The Presidents’ Forum, established in 2004, is a collaboration of accredited, national, adult-serving institutions and programs that have embraced the power and potential of online education. The Forum provides a venue for leaders in higher education and stakeholders to share their knowledge and learn from others’ best practices. It was originally affiliated with Excelsior College and Excelsior’s president, John Ebersole, deserves credit for organizing and supporting it in its early years (note: I currently serve as Forum vice chair and APUS has supported the Forum for years).
Tag Archives | higher education
Jeff Selingo, author of College (Un)bound, recently released his latest book, a primer for parents of college-aged children. He maintains that today’s teenagers and young adults have many challenges ahead of them after college graduation and that it’s appropriate to start thinking about how to manage your career as soon as you finish high school. Selingo notes that the education system is out of sync with the economy and that college is a platform for lifelong learning that we will leave and return to whenever we need further education and training to get ahead in our existing job or to switch careers.
When I read that author Jon McGee had spent the last 14 years as a cabinet officer at two liberal arts colleges, I thought it was an interesting parallel to my nearly equivalent time served at a wholly online institution. While we serve a different clientele (his students are traditional, residential, full-time, 18-22 year-olds and ours are working adults studying part-time online), our viewpoints are nearly identical: higher education faces major challenges, and institutions need to anticipate and prepare for change, rather than simply react to it.
Michael Horn’s and Andrew Kelly’s August 2015 whitepaper Moving Beyond College: Rethinking Higher Education Regulation for an Unbundled World discusses current and proposed alternatives to the postsecondary education system and how more of them might be eligible for federal and state financial aid programs. The authors explain that the development of technology-enabled modular or unbundled offerings for higher education is common and occurs in many industries as technology matures.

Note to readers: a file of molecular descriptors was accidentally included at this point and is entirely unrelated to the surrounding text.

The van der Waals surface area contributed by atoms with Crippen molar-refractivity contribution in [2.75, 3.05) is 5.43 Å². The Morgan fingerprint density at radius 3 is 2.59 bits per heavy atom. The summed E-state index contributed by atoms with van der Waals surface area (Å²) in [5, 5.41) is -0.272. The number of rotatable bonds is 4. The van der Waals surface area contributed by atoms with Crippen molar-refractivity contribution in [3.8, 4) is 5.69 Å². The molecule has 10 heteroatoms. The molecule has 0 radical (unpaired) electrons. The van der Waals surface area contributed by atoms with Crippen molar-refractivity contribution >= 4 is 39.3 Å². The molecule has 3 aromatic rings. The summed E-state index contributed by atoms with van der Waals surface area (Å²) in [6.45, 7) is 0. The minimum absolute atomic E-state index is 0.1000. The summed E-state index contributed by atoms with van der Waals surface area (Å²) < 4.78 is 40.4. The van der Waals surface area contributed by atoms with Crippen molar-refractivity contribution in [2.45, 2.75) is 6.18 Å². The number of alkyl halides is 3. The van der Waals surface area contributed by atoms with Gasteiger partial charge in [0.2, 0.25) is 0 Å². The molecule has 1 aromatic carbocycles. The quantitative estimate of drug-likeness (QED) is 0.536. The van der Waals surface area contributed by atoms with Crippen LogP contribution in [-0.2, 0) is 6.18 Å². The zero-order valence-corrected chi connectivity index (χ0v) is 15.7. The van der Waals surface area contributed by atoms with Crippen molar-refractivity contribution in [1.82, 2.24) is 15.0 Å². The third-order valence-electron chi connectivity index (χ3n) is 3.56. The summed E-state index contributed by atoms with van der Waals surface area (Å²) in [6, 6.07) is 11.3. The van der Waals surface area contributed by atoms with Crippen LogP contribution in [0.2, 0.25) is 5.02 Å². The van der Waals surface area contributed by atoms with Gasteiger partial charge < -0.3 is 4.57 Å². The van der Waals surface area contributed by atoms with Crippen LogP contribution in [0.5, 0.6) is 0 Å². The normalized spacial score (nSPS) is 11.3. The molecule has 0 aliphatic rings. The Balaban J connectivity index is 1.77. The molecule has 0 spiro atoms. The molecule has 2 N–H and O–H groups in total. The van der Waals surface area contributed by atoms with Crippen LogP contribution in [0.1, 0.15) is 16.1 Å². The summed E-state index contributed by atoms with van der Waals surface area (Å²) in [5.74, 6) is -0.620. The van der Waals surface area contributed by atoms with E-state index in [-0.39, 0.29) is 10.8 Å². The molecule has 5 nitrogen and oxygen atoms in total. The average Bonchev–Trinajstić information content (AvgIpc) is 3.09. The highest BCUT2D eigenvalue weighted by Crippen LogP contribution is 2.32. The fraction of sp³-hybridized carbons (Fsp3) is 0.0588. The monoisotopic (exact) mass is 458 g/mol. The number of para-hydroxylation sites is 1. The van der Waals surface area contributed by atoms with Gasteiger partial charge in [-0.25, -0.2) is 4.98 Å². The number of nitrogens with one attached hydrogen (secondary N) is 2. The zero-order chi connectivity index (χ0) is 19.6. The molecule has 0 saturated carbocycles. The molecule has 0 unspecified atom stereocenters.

In the July/August issue of Educause Review, Malcom Brown discusses six trajectories for digital technologies in higher education. As he explains, the pace of technology change can be interrupted by many factors, including the acceleration of newer technologies, so trajectories are more descriptive than predictions.
Before discussing these trajectories, Brown sets the context by defining three characteristics of today’s technology utilization in higher education.
Two weeks ago, I attended the NCAA Final Four basketball tournament in Indianapolis. It was not my first Final Four as I attended previously in 2001 (Minneapolis) and 2010 (Indianapolis). I was able to attend because my undergraduate alma mater, Duke University, qualified and then won its assigned bracket in the South region. As a Duke alum, it was thrilling to watch my team win and to see some old friends I hadn’t seen in a few years.
The best non-fiction tells a story rather than provides an analytical narrative. Kevin Carey’s new book, The End of College, weaves a compelling story about innovations in information technology that will disrupt the meritocracy of elite colleges and universities and enable low-cost education for hundreds of millions of people worldwide: “The University of Everywhere.”
Instead of attending traditional institutions, students will access books, lecture videos, and digital learning environments through the Internet.
In the Fall of 2013, a bipartisan group of U.S. Senators (Lamar Alexander, R-Tenn., Barbara Mikulski, D-Md., Richard Burr, R-N.C. and Michael Bennet, D-Colo.) established a task force of college and university presidents to examine federal regulation of higher education and to identify and recommend potential improvements. The task force subsequently examined the process by which higher education rules are developed and implemented and also proposed changes for improvement in that area.
By: Dr. Angela M. Gibson, Professor, School of Arts and Humanities, American Public University System
Priscilla Coulter, Senior Online Librarian, American Public University System
Susan Sartory, Senior Online Librarian, American Public University System
At the recent 2014 Online Learning Consortium International Conference in Orlando, we had the honor of presenting, “Bringing the Library to Life: Live Librarian Instruction in a First-Year Online Course.” The primary goals of our collaborative research were to increase student connection to the APUS Online Library, to enhance academic research skills, and foster student success in a first-year online course.
Would closing business schools save the humanities? Dr. William Major thinks so. Dr. Major is a professor of English at Hillyer College at the University of Hartford. In an interesting essay published in the July 28 issue of Inside Higher Ed titled “Close Business Schools/Save the Humanities,” he suggests that closing all the business schools (“B-schools”) would save the humanities, save schools money, and make the world a better place.